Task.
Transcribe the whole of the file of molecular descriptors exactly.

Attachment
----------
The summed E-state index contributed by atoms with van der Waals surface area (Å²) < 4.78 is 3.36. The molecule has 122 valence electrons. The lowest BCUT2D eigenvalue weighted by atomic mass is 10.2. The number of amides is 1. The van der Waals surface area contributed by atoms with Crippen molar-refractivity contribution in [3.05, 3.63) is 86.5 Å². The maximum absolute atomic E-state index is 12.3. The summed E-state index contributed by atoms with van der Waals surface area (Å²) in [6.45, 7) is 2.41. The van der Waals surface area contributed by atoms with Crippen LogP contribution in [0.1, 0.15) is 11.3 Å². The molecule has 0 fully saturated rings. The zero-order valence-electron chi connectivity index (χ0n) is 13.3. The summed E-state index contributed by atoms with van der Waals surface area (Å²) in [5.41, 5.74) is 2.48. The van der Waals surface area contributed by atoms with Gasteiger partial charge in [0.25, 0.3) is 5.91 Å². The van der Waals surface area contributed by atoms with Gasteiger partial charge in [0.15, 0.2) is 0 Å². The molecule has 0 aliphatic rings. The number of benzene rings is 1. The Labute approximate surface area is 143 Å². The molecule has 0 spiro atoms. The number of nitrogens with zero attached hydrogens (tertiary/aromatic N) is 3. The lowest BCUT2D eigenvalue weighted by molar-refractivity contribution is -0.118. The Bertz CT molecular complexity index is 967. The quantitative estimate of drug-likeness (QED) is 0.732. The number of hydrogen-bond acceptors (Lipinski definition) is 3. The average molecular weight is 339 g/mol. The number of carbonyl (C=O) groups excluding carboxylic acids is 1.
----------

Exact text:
The summed E-state index contributed by atoms with van der Waals surface area (Å²) < 4.78 is 3.36. The molecule has 122 valence electrons. The lowest BCUT2D eigenvalue weighted by atomic mass is 10.2. The number of amides is 1. The van der Waals surface area contributed by atoms with Crippen molar-refractivity contribution in [3.05, 3.63) is 86.5 Å². The maximum absolute atomic E-state index is 12.3. The summed E-state index contributed by atoms with van der Waals surface area (Å²) in [6.45, 7) is 2.41. The van der Waals surface area contributed by atoms with Crippen LogP contribution in [0.1, 0.15) is 11.3 Å². The molecule has 0 fully saturated rings. The zero-order valence-electron chi connectivity index (χ0n) is 13.3. The summed E-state index contributed by atoms with van der Waals surface area (Å²) in [5.41, 5.74) is 2.48. The van der Waals surface area contributed by atoms with Gasteiger partial charge in [0.25, 0.3) is 5.91 Å². The van der Waals surface area contributed by atoms with Gasteiger partial charge in [0.15, 0.2) is 0 Å². The molecule has 0 aliphatic rings. The number of benzene rings is 1. The Labute approximate surface area is 143 Å². The molecule has 0 spiro atoms. The number of nitrogens with zero attached hydrogens (tertiary/aromatic N) is 3. The lowest BCUT2D eigenvalue weighted by molar-refractivity contribution is -0.118. The Bertz CT molecular complexity index is 967. The quantitative estimate of drug-likeness (QED) is 0.732. The number of hydrogen-bond acceptors (Lipinski definition) is 3. The average molecular weight is 339 g/mol. The number of carbonyl (C=O) groups excluding carboxylic acids is 1.